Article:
- Chowing down on the foods your mama used to make - like mashed potatoes or mac and cheese - can make you feel as warm and soft as those goodies, which may help you catch a few more winks.
- Instead, we ate potato chips, drank three bottles of red wine, finished off the rum, made lots of mac and cheese and sweated in the billion-degree heat.
- Even mac 'n' cheese has gained new dignity.
nouninformal , chiefly British
- This can only mean that Martine McCutcheon must own a Burberry mac too, hence minus points.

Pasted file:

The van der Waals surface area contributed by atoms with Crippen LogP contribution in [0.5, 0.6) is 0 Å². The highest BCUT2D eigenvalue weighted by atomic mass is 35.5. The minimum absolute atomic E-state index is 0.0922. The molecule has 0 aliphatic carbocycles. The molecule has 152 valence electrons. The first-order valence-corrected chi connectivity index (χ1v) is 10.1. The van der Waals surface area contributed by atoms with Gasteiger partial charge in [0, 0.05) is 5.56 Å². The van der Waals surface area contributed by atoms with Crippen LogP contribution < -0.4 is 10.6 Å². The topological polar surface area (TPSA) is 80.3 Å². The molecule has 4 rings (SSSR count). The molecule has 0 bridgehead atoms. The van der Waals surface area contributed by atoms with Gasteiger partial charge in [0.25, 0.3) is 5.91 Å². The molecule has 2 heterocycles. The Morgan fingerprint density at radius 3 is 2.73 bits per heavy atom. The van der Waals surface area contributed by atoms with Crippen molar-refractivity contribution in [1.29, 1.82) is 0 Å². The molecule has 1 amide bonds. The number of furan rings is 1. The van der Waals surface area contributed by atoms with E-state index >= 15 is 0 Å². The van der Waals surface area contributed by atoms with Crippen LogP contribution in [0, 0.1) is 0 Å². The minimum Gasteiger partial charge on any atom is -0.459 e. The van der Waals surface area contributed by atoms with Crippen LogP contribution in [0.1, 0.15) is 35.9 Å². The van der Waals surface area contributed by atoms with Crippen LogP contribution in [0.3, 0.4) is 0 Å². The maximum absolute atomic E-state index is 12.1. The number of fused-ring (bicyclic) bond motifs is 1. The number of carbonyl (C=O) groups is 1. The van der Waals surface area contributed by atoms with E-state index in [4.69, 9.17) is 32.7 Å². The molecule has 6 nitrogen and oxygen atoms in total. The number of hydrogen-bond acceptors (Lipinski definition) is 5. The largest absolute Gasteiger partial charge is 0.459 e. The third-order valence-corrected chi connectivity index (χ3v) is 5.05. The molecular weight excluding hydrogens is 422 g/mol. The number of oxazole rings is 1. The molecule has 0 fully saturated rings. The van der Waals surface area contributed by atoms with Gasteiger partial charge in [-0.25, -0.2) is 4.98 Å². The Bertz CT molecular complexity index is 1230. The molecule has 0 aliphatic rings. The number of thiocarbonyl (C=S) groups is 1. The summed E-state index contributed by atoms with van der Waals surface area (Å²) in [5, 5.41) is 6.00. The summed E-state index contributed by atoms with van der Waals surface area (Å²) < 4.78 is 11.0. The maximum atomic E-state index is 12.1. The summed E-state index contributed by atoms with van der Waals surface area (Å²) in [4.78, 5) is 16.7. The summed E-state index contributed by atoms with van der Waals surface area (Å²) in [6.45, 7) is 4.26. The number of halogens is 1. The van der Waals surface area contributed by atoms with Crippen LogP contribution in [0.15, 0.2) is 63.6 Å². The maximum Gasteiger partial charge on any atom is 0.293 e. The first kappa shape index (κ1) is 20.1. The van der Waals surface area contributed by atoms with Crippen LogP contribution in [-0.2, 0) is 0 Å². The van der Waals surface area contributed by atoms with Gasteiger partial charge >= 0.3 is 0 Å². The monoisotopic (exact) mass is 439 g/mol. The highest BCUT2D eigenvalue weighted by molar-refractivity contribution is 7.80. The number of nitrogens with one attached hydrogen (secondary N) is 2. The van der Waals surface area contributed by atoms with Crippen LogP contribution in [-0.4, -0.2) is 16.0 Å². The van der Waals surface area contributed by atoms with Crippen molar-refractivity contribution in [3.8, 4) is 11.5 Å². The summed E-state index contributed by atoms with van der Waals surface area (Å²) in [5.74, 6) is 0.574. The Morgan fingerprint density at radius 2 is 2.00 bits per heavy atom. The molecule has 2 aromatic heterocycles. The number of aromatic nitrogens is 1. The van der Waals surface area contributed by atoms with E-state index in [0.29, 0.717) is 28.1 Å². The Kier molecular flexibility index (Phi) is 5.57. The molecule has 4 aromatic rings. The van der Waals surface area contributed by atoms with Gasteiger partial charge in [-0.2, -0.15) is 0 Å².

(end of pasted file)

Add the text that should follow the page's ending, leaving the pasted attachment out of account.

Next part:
- There probably won't be a single mac or trilby hat in sight at the Novotel on Saturday, he said.
- Because of the rain I've had to wear it with my Burberry mac, but it goes with it, so all is not lost.
early 20th century: abbreviation.
- I have been developing software for the Mac for over 20 years.
- Lest everyone think me a Luddite, I ordered my first Mac in January 1984.
- The appeal of a low cost Mac isn't hard to see.
1980s: from Macintosh, the brand name of a range of computers manufactured by Apple Inc.; the range was named after a variety of dessert apple (see McIntosh).
nounNorth American informal
- Hey Mac, you're going home!
- Hey Mac, I need a favor!
early 17th century (originally a form of address to a Scotsman): from Mac-, a patronymic prefix in many Scots and Irish surnames.